Caroline Priebe: um you know, this is, I have a strategy I I love I just I’m a knitwear fanatic I love sweaters and I bought this from mchale and Greg. And I ironically have never really been able to actually afford the fashion that I designed and produced, but I really like. Supporting or attempting to support small designers I think they make very thoughtful beautiful pieces, so I usually buy my network at the end of the summer I don't I if you can afford to pay going designers please do it, but yeah, um and it I think they I think they make very thoughtful high quality clothing. I love Rachel coney I love Johnson. Michaela Greg there's a lot of really small designers that I think are for me are worth the investment and I get really excited to where all the time. Well, the other thing one quick real quick, I wanted to go back to supply chain is that when you when you can't see or you don't have a direct relationship with your factories or your suppliers, is that you just make demands versus partnering and so often susceptible working populations say yes to prices and or margins that aren't actually financially sustainable for them, because the other choice is like hunger or you know or no job. And so it's very predatory honestly, on the other part of brands to not partner to figure out what everyone needs to make it a mutually beneficial situation.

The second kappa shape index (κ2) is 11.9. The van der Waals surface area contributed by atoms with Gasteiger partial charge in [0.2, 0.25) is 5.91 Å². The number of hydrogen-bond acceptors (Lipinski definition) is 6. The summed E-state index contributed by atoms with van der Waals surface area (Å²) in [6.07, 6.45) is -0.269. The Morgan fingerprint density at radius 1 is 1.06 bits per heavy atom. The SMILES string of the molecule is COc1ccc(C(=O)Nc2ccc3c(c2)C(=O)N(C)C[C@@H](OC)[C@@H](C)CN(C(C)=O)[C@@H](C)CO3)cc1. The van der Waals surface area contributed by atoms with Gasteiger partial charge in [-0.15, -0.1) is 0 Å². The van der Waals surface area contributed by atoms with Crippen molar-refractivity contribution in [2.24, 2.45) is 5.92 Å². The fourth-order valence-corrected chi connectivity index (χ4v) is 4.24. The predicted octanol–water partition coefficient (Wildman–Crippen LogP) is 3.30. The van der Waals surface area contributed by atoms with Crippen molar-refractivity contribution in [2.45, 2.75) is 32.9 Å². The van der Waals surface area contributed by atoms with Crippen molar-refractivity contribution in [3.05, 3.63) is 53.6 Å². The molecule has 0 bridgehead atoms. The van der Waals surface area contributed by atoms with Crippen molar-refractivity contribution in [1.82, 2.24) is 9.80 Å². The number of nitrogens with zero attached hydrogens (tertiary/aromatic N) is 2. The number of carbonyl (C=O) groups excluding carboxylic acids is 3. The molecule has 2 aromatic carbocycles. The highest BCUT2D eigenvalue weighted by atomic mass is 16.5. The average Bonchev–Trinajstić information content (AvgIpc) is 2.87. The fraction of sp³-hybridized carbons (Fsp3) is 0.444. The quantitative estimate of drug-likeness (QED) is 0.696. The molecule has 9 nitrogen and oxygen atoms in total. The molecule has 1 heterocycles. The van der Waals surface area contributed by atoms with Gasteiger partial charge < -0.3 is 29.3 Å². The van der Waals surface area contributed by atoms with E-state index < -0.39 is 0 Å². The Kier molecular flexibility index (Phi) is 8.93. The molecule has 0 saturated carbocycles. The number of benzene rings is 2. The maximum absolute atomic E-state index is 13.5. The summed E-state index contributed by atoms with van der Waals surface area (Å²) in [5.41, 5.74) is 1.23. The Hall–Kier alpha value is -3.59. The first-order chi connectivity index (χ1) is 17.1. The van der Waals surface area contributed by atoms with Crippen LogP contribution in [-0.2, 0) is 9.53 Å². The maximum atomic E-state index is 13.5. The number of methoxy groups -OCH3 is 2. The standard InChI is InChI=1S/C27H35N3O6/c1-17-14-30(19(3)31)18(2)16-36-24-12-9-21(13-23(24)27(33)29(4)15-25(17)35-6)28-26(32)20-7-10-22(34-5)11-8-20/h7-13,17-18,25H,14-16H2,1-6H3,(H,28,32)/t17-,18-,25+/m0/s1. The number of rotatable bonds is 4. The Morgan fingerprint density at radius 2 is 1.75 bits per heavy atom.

Corinna Bellizzi: it's beautifully said now, I want to talk about polyester and getting back to some of the. I know I'm literally wearing a little polyester jacket but i've had for a long time and I think the same is true of the shirt. So I feel like sometimes when I have these conversations about fast fashion, like somebody coming from my wardrobe. And there are things about these synthetic fabrics that make them really easy to maintain right, so you have things like. Again, like the clothes i'm wearing on my top half that you see right now that they don't fade. They don't rip very easily they don't take a lot to maintain their stain resistant generally speaking. They pack really light i'm able to shove them in a suitcase and they don't wrinkle and so when I travel, you know, again, like all of that is easy. And I think ease is often what drives purchasing decisions I don't need to go to the dry cleaner to get it pressed it just goes in the washing machine. Probably not that difficult to sort you know, but even if I put this pink shirt with is black and put it in the washer they're not going to stay in or went off on each other. So we get all these things this list laundry list of things that I think keep consumers buying products that are maybe less mindful of the environment. In my case, just not wanting to let go of them, because I already made this purchase and I still like them and I don't want them to end up a landfill. So I wondered if you could kind of give us a lens help us understand how we can make decisions as we had forward that perhaps are more mindful of the environment and our impact on people that are working in garment and apparel manufacturing.